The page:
Another embodiment of the present application is directed to a method for forming an electrostatic actuator. The method comprises depositing a first electrode on a substrate. A dielectric structure comprising a dielectric landing post is formed on the first electrode. A sacrificial layer is also formed on the first electrode, either before or after the dielectric landing post has been formed. A second electrode is deposited on the dielectric landing post and the sacrificial layer. At least a portion of the sacrificial layer is removed to form a gap between the first electrode and the second electrode, the dielectric structure extending over a greater surface of the gap than the landing post. The landing post protrudes out into the gap so as to limit the minimum contact spacing between the first electrode and the second electrode.
Another embodiment of the present application is directed to a fluid drop ejector comprising a first electrode and a second electrode positioned in proximity to the first electrode so as to provide a gap between the first electrode and the second electrode. The first electrode is capable of deflecting toward the second electrode. A dielectric structure comprising a dielectric landing post is positioned in the gap between the first electrode and the second electrode, the dielectric structure extending over a greater surface of the gap than the landing post. The landing post protrudes out into the gap so as to limit the minimum contact spacing between the first electrode and the second electrode. A face plate layer surrounds the first electrode to form a fluid pressure chamber between the face plate and the first electrode where fluid is capable of being stored. The face plate has a nozzle through which the fluid can be ejected.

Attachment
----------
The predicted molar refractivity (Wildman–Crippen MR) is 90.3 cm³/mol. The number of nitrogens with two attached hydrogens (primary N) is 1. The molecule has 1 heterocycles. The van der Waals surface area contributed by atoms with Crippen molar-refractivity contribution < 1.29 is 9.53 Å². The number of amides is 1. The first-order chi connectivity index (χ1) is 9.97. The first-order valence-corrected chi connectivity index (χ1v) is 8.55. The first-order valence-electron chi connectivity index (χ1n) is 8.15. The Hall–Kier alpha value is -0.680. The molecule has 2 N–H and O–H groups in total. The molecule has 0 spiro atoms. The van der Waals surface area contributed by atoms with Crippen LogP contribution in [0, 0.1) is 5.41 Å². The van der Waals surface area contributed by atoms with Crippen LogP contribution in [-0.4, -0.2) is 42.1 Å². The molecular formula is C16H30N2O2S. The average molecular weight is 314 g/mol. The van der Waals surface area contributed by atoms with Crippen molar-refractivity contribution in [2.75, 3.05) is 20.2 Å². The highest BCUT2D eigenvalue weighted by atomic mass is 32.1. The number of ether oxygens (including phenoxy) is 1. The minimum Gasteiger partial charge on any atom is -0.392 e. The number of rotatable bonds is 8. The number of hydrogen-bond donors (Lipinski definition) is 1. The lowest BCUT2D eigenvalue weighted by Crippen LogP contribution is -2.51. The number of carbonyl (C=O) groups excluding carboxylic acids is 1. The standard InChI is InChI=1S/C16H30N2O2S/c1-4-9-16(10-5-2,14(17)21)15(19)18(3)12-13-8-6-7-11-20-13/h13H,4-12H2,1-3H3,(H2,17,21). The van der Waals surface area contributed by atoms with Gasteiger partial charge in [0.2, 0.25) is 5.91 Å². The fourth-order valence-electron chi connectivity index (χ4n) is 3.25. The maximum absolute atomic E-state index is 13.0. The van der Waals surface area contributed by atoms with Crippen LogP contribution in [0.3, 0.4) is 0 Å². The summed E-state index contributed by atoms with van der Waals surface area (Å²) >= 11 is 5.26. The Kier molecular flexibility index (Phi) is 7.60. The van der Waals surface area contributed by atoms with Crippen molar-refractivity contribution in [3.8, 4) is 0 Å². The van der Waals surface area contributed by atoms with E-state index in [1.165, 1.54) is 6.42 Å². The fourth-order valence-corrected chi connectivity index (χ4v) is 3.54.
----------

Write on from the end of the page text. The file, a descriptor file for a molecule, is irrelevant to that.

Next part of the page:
Additional objects and advantages of the disclosure will be set forth in part in the description which follows, and can be learned by practice of the disclosure. The objects and advantages of the disclosure will be realized and attained by means of the elements and combinations particularly pointed out in the appended claims.
It is to be understood that both the foregoing general description and the following detailed description are exemplary and explanatory only and are not restrictive of the disclosure, as claimed.
The accompanying drawings, which are incorporated in and constitute a part of this specification, illustrate several embodiments of the disclosure and, together with the description, serve to explain the principles of the disclosure.
Reference will now be made in detail to various exemplary embodiments of the present application, examples of which are illustrated in the accompanying drawings. Wherever possible, the same reference numbers will be used throughout the drawings to refer to the same or like parts.